There is a "grace movement" amongst certain denominations and non-denominational churches. I think that it is great to focus on the fact that all that needs to be done for our individual salvation has been completed through our Lord and Savior Jesus Christ. The Bible speaks of "positional" sanctification and an on going sanctification (Christian growth into maturity). My prayer is that we do not get so lost in the grace of God that we cheapen it. Cheap grace will discard the supreme importance of the sovereignty of God. Cheap grace will diminish the importance of truly dealing with our sinful natures.
- Eric William King
Profession And Practice (James 2:14-17)
2:14-17 My brothers, what use is it, if a man claims to have faith and has no deeds to show? Are you going to claim that his faith is able to save him? If a brother or sister has nothing to wear and if they have not enough for their daily food, and if one of you says to them, "Go in peace! Be warmed and fed!" and yet does not give them the essentials of bodily existence, what use is that? So, if faith too has no deeds to show, by itself it is dead.
The one thing that James cannot stand is profession without practice, words without deeds. He chooses a vivid illustration of what he means. Suppose a man to have neither clothes to protect him nor food to feed him; and suppose his so-called friend to express the sincerest sympathy for his sad plight; and suppose that sympathy stops with words and no effort is made to alleviate the plight of the unfortunate man, what use is that? What use is sympathy without some attempt to turn that sympathy into practical effect? Faith without deeds is dead. This is a passage which would appeal specially to a Jew.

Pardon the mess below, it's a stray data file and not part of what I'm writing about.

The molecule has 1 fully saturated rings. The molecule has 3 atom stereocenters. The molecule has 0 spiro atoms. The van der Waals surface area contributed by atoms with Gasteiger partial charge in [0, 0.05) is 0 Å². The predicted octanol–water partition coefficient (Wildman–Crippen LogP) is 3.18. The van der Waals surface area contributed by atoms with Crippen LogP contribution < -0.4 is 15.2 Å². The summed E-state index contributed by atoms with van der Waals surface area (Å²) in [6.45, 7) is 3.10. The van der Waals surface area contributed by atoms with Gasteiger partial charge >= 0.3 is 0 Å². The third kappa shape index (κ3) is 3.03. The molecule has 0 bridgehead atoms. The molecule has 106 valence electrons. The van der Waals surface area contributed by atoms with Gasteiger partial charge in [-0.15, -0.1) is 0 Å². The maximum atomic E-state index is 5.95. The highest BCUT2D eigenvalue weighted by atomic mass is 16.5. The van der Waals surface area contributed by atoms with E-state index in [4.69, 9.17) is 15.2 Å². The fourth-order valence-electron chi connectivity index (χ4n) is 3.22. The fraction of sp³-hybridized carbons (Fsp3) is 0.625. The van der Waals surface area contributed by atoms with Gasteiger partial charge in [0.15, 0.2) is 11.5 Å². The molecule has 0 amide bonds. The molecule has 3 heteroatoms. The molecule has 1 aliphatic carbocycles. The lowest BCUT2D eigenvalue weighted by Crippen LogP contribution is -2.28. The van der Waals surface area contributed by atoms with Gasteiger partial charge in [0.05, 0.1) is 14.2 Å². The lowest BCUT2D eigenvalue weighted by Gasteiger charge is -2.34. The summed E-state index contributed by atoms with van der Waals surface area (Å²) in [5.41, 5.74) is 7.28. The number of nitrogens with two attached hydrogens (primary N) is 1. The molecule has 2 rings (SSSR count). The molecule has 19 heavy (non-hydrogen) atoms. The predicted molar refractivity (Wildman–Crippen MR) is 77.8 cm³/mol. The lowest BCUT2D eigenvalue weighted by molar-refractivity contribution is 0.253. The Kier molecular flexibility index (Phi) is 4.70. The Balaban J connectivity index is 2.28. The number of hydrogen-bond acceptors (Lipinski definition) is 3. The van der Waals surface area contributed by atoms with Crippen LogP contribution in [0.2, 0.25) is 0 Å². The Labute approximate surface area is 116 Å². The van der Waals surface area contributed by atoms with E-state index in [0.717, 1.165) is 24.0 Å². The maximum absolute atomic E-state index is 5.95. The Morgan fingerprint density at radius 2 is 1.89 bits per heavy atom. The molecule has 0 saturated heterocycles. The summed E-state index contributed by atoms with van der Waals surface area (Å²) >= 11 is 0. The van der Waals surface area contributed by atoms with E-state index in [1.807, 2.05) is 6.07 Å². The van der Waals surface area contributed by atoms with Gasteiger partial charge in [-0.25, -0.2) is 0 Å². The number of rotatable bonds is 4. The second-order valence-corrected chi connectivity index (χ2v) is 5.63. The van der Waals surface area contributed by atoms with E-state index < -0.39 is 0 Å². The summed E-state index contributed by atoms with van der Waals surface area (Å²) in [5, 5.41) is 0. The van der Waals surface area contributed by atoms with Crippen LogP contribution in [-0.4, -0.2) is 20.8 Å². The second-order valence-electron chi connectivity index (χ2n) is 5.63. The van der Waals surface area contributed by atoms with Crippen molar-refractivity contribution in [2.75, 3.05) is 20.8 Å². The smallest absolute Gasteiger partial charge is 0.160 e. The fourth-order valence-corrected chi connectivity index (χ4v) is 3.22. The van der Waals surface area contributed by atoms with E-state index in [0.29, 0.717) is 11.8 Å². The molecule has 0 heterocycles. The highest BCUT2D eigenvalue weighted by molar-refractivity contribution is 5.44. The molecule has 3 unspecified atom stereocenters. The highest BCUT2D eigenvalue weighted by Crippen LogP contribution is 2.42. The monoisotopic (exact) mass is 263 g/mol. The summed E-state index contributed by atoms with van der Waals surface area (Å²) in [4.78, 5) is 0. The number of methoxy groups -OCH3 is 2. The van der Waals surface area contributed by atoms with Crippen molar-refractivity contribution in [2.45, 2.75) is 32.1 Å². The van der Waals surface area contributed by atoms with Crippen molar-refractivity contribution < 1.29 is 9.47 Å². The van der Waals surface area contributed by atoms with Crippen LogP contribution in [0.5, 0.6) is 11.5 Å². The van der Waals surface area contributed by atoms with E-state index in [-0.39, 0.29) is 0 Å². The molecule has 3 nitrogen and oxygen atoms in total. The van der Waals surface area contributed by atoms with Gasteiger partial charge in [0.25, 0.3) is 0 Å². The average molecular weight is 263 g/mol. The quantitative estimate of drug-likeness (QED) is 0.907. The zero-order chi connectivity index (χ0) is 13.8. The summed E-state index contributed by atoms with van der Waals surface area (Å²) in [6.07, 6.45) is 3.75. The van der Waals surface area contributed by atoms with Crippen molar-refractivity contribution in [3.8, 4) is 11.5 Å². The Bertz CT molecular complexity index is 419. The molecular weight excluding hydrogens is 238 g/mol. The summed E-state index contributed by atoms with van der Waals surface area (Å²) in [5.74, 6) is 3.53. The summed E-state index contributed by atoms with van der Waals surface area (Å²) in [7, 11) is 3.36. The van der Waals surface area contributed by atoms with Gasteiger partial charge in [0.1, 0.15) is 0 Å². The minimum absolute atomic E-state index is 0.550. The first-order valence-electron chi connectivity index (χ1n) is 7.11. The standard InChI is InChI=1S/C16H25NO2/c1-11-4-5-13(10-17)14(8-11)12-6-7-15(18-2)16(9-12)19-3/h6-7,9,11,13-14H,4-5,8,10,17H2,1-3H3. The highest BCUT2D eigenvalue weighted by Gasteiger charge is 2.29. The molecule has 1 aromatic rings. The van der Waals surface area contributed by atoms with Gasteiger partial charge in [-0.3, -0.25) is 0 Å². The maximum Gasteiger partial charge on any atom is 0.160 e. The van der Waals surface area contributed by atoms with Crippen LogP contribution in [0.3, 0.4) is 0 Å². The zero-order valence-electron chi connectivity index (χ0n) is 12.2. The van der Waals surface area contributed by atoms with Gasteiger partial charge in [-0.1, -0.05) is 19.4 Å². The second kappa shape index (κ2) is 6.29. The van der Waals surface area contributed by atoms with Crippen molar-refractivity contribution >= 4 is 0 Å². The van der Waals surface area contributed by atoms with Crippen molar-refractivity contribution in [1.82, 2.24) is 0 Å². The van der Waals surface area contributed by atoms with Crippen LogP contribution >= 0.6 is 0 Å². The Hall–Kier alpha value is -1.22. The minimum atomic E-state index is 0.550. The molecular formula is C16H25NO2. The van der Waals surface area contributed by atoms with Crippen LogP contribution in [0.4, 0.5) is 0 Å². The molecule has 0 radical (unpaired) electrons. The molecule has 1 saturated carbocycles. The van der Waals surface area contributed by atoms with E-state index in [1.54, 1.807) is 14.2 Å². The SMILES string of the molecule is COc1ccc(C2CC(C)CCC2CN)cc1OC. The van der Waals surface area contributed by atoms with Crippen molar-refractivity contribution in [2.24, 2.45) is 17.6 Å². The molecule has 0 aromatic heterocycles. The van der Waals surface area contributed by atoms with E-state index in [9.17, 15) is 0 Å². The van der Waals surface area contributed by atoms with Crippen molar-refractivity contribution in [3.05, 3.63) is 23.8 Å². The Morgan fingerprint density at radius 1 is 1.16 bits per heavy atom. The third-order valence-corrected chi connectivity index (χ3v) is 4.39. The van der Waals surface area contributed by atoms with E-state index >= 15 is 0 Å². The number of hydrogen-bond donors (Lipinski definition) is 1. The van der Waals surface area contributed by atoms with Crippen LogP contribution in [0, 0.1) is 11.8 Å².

(i) To a Jew almsgiving was of paramount importance. So much so that righteousness and almsgiving mean one and the same thing. Almsgiving was considered to be a man's one defence when he was judged by God. "Water will quench a flaming fire," writes Ben Sirach, "and alms maketh an atonement for sin" (Sirach 3:30). In Tobit it is written, "Everyone who occupieth himself in alms shall behold the face of God, as it is written, I will behold thy face by almsgiving" (Tobit 4:8-10). When the leaders of the Jerusalem Church agreed that Paul should go to the Gentiles the one injunction laid upon him was not to forget the poor (Galatians 2:10). This stress on practical help was one of the great and lovely marks of Jewish piety.
(ii) There was a strain of Greek religion to which this stress on sympathy and almsgiving was quite alien. The Stoics aimed at apatheia, the complete absence of feeling. The aim of life was serenity. Emotion disturbs serenity. The way to perfect calm was to annihilate all emotion. Pity was a mere disturbance of the detached philosophic calm in which a man should aim to live. So Epictetus lays it down that only he who disobeys the divine command will ever feel grief or pity (Discourses 3: 24, 43). When Virgil in the Georgics (2: 498) draws the picture of the perfectly happy man, he has no pity for the poor and no grief for the sorrowing, for such emotions would only upset his own serenity. This is the very opposite of the Jewish point of view. For the Stoic blessedness meant being wrapped up in his own philosophic detachment and calm; for the Jew it meant actively sharing in the misfortunes of others.
(iii) In his approach to this subject James is profoundly right. There is nothing more dangerous than the repeated experiencing of a fine emotion with no attempt to put it into action. It is a fact that every time a man feels a noble impulse without taking action, he becomes less likely ever to take action. In a sense it is true to say that a man has no right to feel sympathy unless he at least tries to put that sympathy into action. An emotion is not something in which to luxuriate; it is something which at the cost of effort and of toil and of discipline and of sacrifice must be turned into the stuff of life.